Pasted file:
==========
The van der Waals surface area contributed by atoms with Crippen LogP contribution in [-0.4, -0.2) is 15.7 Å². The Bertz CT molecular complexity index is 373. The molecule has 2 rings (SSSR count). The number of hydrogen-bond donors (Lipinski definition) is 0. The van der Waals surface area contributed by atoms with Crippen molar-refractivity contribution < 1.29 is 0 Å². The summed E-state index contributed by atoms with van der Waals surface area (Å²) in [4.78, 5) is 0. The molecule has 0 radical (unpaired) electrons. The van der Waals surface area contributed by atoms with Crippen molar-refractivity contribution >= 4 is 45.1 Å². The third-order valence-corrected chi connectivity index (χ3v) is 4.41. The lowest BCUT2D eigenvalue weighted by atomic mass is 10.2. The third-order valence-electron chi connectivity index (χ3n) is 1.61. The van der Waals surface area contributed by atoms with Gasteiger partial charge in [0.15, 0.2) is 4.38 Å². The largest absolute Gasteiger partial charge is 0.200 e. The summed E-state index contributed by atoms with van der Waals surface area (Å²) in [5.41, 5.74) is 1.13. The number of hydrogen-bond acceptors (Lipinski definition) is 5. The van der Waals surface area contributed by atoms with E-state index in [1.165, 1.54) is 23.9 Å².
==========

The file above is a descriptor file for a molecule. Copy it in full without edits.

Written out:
The van der Waals surface area contributed by atoms with Crippen LogP contribution in [-0.4, -0.2) is 15.7 Å². The Bertz CT molecular complexity index is 373. The molecule has 2 rings (SSSR count). The number of hydrogen-bond donors (Lipinski definition) is 0. The van der Waals surface area contributed by atoms with Crippen molar-refractivity contribution < 1.29 is 0 Å². The summed E-state index contributed by atoms with van der Waals surface area (Å²) in [4.78, 5) is 0. The molecule has 0 radical (unpaired) electrons. The van der Waals surface area contributed by atoms with Crippen molar-refractivity contribution >= 4 is 45.1 Å². The third-order valence-corrected chi connectivity index (χ3v) is 4.41. The lowest BCUT2D eigenvalue weighted by atomic mass is 10.2. The third-order valence-electron chi connectivity index (χ3n) is 1.61. The van der Waals surface area contributed by atoms with Gasteiger partial charge in [0.15, 0.2) is 4.38 Å². The largest absolute Gasteiger partial charge is 0.200 e. The summed E-state index contributed by atoms with van der Waals surface area (Å²) in [5.41, 5.74) is 1.13. The number of hydrogen-bond acceptors (Lipinski definition) is 5. The van der Waals surface area contributed by atoms with E-state index in [1.165, 1.54) is 23.9 Å².